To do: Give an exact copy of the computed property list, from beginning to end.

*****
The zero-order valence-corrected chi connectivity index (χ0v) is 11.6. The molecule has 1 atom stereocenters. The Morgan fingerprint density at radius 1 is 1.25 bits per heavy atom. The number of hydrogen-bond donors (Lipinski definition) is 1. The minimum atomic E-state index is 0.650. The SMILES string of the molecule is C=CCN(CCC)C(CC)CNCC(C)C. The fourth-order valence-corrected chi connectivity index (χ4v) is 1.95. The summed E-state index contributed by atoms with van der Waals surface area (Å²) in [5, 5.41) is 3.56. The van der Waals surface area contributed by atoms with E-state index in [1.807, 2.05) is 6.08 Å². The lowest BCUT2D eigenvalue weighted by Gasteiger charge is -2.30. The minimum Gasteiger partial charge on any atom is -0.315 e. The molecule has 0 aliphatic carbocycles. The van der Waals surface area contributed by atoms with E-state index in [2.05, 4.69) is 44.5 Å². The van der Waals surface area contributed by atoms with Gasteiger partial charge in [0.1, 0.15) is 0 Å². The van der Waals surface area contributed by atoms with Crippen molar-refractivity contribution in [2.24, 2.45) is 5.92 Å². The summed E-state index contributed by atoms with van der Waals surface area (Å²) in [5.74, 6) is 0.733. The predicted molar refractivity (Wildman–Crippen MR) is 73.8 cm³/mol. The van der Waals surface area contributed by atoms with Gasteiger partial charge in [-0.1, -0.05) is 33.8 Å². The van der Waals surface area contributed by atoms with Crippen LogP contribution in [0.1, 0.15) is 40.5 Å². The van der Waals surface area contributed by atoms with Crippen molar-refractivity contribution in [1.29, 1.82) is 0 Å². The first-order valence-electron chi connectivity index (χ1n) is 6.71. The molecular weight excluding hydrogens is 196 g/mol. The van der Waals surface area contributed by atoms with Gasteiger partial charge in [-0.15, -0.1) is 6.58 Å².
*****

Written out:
The zero-order valence-corrected chi connectivity index (χ0v) is 11.6. The molecule has 1 atom stereocenters. The Morgan fingerprint density at radius 1 is 1.25 bits per heavy atom. The number of hydrogen-bond donors (Lipinski definition) is 1. The minimum atomic E-state index is 0.650. The SMILES string of the molecule is C=CCN(CCC)C(CC)CNCC(C)C. The fourth-order valence-corrected chi connectivity index (χ4v) is 1.95. The summed E-state index contributed by atoms with van der Waals surface area (Å²) in [5, 5.41) is 3.56. The van der Waals surface area contributed by atoms with E-state index in [1.807, 2.05) is 6.08 Å². The lowest BCUT2D eigenvalue weighted by Gasteiger charge is -2.30. The minimum Gasteiger partial charge on any atom is -0.315 e. The molecule has 0 aliphatic carbocycles. The van der Waals surface area contributed by atoms with E-state index in [2.05, 4.69) is 44.5 Å². The van der Waals surface area contributed by atoms with Gasteiger partial charge in [0.1, 0.15) is 0 Å². The van der Waals surface area contributed by atoms with Crippen molar-refractivity contribution in [2.24, 2.45) is 5.92 Å². The summed E-state index contributed by atoms with van der Waals surface area (Å²) in [5.74, 6) is 0.733. The predicted molar refractivity (Wildman–Crippen MR) is 73.8 cm³/mol. The van der Waals surface area contributed by atoms with Gasteiger partial charge in [-0.1, -0.05) is 33.8 Å². The van der Waals surface area contributed by atoms with Crippen LogP contribution in [0.1, 0.15) is 40.5 Å². The van der Waals surface area contributed by atoms with Crippen molar-refractivity contribution in [1.29, 1.82) is 0 Å². The first-order valence-electron chi connectivity index (χ1n) is 6.71. The molecular weight excluding hydrogens is 196 g/mol. The van der Waals surface area contributed by atoms with Gasteiger partial charge in [-0.15, -0.1) is 6.58 Å².